The Human Body & Food~ – Simone Chen

Alright I’m beginning with a minor digression from my main point. Artists from ancient times seemed more than just painters; in fact, they looked very much like doctors. Why? Because in order to learn about the human physique, they did more, far more, than just observe from previous sketches made by “scientists”.  They actually participated in the dissection of cadavers to learn about the human anatomy.  This action clearly didn’t fit with the standard stereotype of artists, which generally portrayed them as eccentric people who paint in “their own little bubble”.  So I was rather surprised and amazed by this piece of information.

 

Back on track. Personally, I think the most interesting project mentioned during Monday’s lecture was Body Worlds. Although I was a bit disturbed by the whole plastination process, as the people in shrubs just cut up the corpses and dumped them in liquid Plexiglas as if they were pieces of meat (which they were at that point), it was also fascinating at the same time. Mainly because the whole concept of putting real models of the human musculoskeletal on exhibition for everyone to see was quite new to me. The most intriguing part of the exhibition, though, was how ‘the makers’ managed to manipulate the body slices into models of people playing sports. That was what I found the “coolest”.

 

Another project, which I would consider more disturbing than interesting, was Kittiwat Unarrom’s work with bread. Generally when we think of the word bread we think along the lines of simple white loafs, baguettes, croissants, bagels and buns. Or maybe, if you’re a bread fan, naan, focaccia, pita, pannini, or pain aux noix.  But never hand-shaped bread, or gory looking breads that take on the appearance of decapitated people!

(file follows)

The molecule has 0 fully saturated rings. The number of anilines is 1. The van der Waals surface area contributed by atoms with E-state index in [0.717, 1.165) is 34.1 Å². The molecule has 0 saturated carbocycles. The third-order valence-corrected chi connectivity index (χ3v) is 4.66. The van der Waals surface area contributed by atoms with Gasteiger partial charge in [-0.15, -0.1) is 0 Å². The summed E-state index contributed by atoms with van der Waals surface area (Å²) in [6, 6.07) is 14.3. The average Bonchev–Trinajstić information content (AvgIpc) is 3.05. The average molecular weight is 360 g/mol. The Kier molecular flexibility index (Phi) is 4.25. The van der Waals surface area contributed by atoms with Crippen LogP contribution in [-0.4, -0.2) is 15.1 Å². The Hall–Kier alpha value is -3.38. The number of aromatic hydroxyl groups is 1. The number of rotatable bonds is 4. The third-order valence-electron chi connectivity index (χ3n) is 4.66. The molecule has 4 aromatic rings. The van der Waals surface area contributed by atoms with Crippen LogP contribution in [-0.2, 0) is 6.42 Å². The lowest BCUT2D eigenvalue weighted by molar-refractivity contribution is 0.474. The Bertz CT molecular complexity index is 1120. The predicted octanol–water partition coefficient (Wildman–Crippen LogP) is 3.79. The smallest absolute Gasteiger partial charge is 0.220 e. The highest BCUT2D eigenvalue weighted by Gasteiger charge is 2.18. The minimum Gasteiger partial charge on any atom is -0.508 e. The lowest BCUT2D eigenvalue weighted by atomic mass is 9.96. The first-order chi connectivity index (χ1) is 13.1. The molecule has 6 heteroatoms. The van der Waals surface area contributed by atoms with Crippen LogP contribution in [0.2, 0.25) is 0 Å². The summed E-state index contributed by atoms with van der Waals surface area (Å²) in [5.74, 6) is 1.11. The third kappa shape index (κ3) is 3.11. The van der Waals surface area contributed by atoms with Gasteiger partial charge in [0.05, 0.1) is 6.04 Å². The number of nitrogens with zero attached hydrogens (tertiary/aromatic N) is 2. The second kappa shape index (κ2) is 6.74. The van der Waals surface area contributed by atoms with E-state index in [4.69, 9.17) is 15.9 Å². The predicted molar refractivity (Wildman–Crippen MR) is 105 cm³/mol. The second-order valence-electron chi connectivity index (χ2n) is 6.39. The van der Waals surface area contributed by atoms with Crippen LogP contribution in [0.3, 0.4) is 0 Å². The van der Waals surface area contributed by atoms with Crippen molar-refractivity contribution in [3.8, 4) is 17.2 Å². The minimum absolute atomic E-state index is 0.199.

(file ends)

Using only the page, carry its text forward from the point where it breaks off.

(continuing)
In order to justify his actions Kittiwat claimed that:

“Of course, people were shocked and thought that I was mad when they saw the works. But once they knew the idea behind it, they understood and became interested in the work itself, instead of thinking that I am crazy.”  So there was an idea behind it. What could have inspired him into using such an ordinary medium to portray such gruesome artwork? According to First Coast News:“He hopes his realistic artwork will make people ponder whether they are consuming food, or food is consuming them.
“’Everyone’s life is rushed nowadays, even when it comes to eating,” he said. “When we eat, we don’t think about our health or safety, we only think of our taste buds.’”
 And I guess I do have to agree with him to some extent. I do find myself just stuffing down the food and not caring about what on earth I’m ingesting. But sometimes I do slow down and “smell the flowers” (metaphorically speaking). I do slowly chew and enjoy the flavor of my food and occasionally wonder what exactly it is I’m chowing down. His second message is:“When people see the bread, they don’t want to eat it. But when they taste it, it’s just normal bread,” he said. “The lesson is ‘don’t judge just by outer appearances.'” And that is very true. Although I’m guilty of the crime myself, I have to say that really we need to try to restrain ourselves from doing so.  

Sources:

http://en.wikipedia.org/wiki/Bread

http://www.firstcoastnews.com/news/strange/news-article.aspx?storyid=43707

http://www.bodyworlds.com/

 

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